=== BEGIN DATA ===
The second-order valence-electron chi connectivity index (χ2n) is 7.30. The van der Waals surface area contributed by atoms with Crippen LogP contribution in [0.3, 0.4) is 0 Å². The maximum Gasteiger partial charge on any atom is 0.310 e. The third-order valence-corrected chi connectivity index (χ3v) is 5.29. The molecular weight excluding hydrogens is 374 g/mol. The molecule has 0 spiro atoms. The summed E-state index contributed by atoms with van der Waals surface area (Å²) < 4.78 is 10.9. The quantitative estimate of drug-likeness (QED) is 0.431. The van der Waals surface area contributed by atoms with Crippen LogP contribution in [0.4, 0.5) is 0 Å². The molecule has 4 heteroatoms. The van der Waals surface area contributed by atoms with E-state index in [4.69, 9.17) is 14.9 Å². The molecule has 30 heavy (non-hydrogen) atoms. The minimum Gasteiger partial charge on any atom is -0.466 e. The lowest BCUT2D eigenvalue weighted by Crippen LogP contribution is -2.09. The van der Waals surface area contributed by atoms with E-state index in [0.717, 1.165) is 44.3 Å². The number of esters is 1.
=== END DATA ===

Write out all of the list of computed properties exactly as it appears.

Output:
The second-order valence-electron chi connectivity index (χ2n) is 7.30. The van der Waals surface area contributed by atoms with Crippen LogP contribution in [0.3, 0.4) is 0 Å². The maximum Gasteiger partial charge on any atom is 0.310 e. The third-order valence-corrected chi connectivity index (χ3v) is 5.29. The molecular weight excluding hydrogens is 374 g/mol. The molecule has 0 spiro atoms. The summed E-state index contributed by atoms with van der Waals surface area (Å²) < 4.78 is 10.9. The quantitative estimate of drug-likeness (QED) is 0.431. The van der Waals surface area contributed by atoms with Crippen LogP contribution in [0.4, 0.5) is 0 Å². The molecule has 4 heteroatoms. The van der Waals surface area contributed by atoms with E-state index in [4.69, 9.17) is 14.9 Å². The molecule has 30 heavy (non-hydrogen) atoms. The minimum Gasteiger partial charge on any atom is -0.466 e. The lowest BCUT2D eigenvalue weighted by Crippen LogP contribution is -2.09. The van der Waals surface area contributed by atoms with E-state index in [0.717, 1.165) is 44.3 Å². The number of esters is 1.